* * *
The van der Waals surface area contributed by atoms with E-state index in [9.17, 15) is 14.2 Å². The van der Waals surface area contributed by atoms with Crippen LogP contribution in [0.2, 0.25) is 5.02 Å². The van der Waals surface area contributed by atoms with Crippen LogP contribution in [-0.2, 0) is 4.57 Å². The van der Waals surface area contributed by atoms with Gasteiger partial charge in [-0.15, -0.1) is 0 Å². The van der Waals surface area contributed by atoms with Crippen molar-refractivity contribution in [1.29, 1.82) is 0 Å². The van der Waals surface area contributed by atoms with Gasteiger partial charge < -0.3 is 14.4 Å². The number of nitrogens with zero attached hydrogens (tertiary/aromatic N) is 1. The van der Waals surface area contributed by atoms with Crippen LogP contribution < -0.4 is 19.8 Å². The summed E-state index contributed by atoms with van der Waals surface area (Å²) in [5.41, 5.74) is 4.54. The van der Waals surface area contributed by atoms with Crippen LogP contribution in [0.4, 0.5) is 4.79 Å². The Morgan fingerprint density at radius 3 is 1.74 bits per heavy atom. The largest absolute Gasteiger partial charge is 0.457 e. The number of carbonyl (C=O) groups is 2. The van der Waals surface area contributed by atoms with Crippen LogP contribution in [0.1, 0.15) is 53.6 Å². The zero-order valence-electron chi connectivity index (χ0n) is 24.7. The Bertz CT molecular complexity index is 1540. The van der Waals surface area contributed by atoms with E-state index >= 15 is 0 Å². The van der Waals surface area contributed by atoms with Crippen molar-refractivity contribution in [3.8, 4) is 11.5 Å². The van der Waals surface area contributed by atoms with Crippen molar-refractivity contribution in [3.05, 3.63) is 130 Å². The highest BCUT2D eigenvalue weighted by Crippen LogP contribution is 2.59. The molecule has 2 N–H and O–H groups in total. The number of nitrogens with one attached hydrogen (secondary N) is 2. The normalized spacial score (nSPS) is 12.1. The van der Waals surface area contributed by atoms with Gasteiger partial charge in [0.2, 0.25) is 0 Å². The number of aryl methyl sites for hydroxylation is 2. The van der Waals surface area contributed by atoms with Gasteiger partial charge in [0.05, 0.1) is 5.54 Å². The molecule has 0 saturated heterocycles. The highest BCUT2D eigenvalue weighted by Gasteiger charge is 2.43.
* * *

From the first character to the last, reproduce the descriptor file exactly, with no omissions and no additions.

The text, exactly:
The van der Waals surface area contributed by atoms with E-state index in [9.17, 15) is 14.2 Å². The van der Waals surface area contributed by atoms with Crippen LogP contribution in [0.2, 0.25) is 5.02 Å². The van der Waals surface area contributed by atoms with Crippen LogP contribution in [-0.2, 0) is 4.57 Å². The van der Waals surface area contributed by atoms with Gasteiger partial charge in [-0.15, -0.1) is 0 Å². The van der Waals surface area contributed by atoms with Crippen molar-refractivity contribution in [1.29, 1.82) is 0 Å². The van der Waals surface area contributed by atoms with Gasteiger partial charge < -0.3 is 14.4 Å². The number of nitrogens with zero attached hydrogens (tertiary/aromatic N) is 1. The van der Waals surface area contributed by atoms with Crippen LogP contribution < -0.4 is 19.8 Å². The summed E-state index contributed by atoms with van der Waals surface area (Å²) in [5.41, 5.74) is 4.54. The van der Waals surface area contributed by atoms with Crippen LogP contribution in [0.4, 0.5) is 4.79 Å². The Morgan fingerprint density at radius 3 is 1.74 bits per heavy atom. The largest absolute Gasteiger partial charge is 0.457 e. The number of carbonyl (C=O) groups is 2. The van der Waals surface area contributed by atoms with Crippen LogP contribution in [0.1, 0.15) is 53.6 Å². The zero-order valence-electron chi connectivity index (χ0n) is 24.7. The Bertz CT molecular complexity index is 1540. The van der Waals surface area contributed by atoms with E-state index >= 15 is 0 Å². The van der Waals surface area contributed by atoms with Crippen molar-refractivity contribution in [3.8, 4) is 11.5 Å². The van der Waals surface area contributed by atoms with Crippen molar-refractivity contribution in [3.05, 3.63) is 130 Å². The highest BCUT2D eigenvalue weighted by Crippen LogP contribution is 2.59. The molecule has 2 N–H and O–H groups in total. The number of nitrogens with one attached hydrogen (secondary N) is 2. The normalized spacial score (nSPS) is 12.1. The van der Waals surface area contributed by atoms with Gasteiger partial charge in [0.2, 0.25) is 0 Å². The number of aryl methyl sites for hydroxylation is 2. The van der Waals surface area contributed by atoms with Gasteiger partial charge in [0.05, 0.1) is 5.54 Å². The molecule has 0 saturated heterocycles. The highest BCUT2D eigenvalue weighted by Gasteiger charge is 2.43.